SPECIAL REPORT PART 2: Rebuilding the circle of trust after the pet food recall


The recall has left clients questioning your recommendations-and you questioning manufacturers. Tackle the job of earning back trust one step at a time, client by client and case by case.

AS THE DUST SETTLES ON THE PET FOOD RECALL, you're left with the long-term fallout. Clients are questioning your recommendation of the "expensive food" that made it onto the recall list. You're frustrated with the pet food manufacturers. Where do those ingredients come from, anyway? The big issue moving forward for clients and veterinarians will be re-establishing trust: trust in the manufacturers, trust in the products, and trust in the professionals who recommend them.

Get your questions answered

Dr. Ernest E. Ward Jr., owner of Seaside Animal Care in Calabash, N.C., says the next step for him will be to fully understand how pet foods are manufactured—and who's manufacturing them. Dr. Ward says he was surprised to discover that many premium brands were outsourcing food production to manufacturers he was unfamiliar with. Dr. Ward was also disturbed to learn that the luxury brands he recommended were manufactured alongside brands that he advises clients to avoid.

Investigative team formed

Veterinarians need to be educated about what specific quality control measures companies use to help clients make smart nutritional choices for their pets, says Dr. Robin Downing, owner of Windsor Veterinary Clinic PC in Windsor, Colo. Dr. Ward agrees: know we live in a global economy but not everyone understands that our pet's food may come from China," he says. "That has huge implications for quality control and food safety."

Their advice: Insist on full disclosure from pet food companies. Who makes the food and ingredients? Where's the food manufactured? What quality control measures are being implemented as a result of the recall? "If the industry shares information openly as events continue to unfold," Dr. Downing says, "this alone will build confidence."

Two important questions to keep in mind: What went wrong? And how can we prevent this from happening again? Once you regain trust in manufacturers, you can educate clients confidently and communicate to them with conviction that your recommendations are right for their pets.

Address your clients' concerns

You've probably heard this from a client in the last several weeks: "That expensive food you told me to buy was recalled and the cheap food was safe. I knew you were saying that to make money off of me." And you know what? Your clients are partially right. Many less expensive brands weren't recalled. But you need to put the recall into perspective: Only 1 percent of pet foods were affected—99 percent of pet foods are safe.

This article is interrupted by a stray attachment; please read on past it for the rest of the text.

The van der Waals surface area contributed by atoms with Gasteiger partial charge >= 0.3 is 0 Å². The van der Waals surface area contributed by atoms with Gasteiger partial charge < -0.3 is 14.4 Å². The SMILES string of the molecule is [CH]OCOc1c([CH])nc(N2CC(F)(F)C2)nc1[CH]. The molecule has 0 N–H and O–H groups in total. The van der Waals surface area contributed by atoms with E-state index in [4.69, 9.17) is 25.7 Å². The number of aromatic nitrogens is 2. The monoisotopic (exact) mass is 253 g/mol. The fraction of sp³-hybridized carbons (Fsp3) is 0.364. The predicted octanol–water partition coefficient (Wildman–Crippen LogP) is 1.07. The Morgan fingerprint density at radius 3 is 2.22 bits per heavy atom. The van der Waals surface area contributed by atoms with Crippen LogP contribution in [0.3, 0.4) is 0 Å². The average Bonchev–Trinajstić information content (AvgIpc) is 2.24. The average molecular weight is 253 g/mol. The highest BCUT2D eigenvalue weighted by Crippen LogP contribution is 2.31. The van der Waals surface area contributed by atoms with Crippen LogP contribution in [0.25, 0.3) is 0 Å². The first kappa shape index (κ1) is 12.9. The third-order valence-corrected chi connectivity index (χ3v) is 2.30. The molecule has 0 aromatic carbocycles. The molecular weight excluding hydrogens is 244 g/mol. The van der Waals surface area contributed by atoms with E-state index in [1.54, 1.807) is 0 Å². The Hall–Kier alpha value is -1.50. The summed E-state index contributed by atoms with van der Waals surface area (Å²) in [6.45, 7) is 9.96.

Total recall

Still, you need to respond to clients' tough comments. Dr. Ward relates the situation to the recent spinach and peanut butter recalls—just because some varieties were contaminated didn't mean everyone needed to stop eating the foods altogether. Dr. Ward also tells his clients that these problems will force pet food companies to redouble their efforts to ensure safety in the future—and that should be a good thing.

Keep in mind that the recall will reverberate in the minds of pet owners for months, if not years. But you're in a great position to help calm clients' fears. Educate yourself and make your decisions based on the science, then share your know-how with clients. Don't avoid or dismiss the topic; use it as a reason to become an expert in pet nutrition.

Dr. Downing's clients have come to her seeking answers to questions about the recall, which she sees as a big opportunity. "It's our chance to help clients understand that the affected food products reflect a very small portion of the foods that are available," she says.

Go slowly and don't give up

When re-establishing trust with clients, remember to be patient and flexible. "My concern is that veterinary healthcare professionals will simply take the path of least resistance and throw their hands up and declare, 'I've been burned once; I'm not recommending any diets from now on,'" Dr. Ward says. "This would be a tragedy because nutrition gives us such a great opportunity to affect our patients' health."

The dish on clients' reaction to the recall

If you walk away from making dietary recommendations, you force clients to seek advice from less reliable sources that may potentially prove harmful to their pets. Demand the facts from pet food manufacturers, Dr. Ward says, then share your conclusions with clients. Clients aren't going to be reassured by a company's Web site or advertisement, but they will believe you—their family veterinarian.

During the recent spinach recall, Dr. Ward ran into a friend who's a family physician and asked him what he was recommending to his patients. "He looked at me quizzically and replied, 'Why are you asking me? I don't know anything about spinach,'" Dr. Ward says. "What a missed opportunity. Instead of instilling confidence in the human healthcare profession, he merely reinforced the stereotype of the hurried, uncaring modern physician."

In some ways, a crisis gives you the opportunity to be a critical resource for your clients and patients. And the pet food recall certainly has made nutrition a top-of-mind issue. So take advantage of pet owners' newfound interest in the topic to educate them and recommend the best options for their pets.

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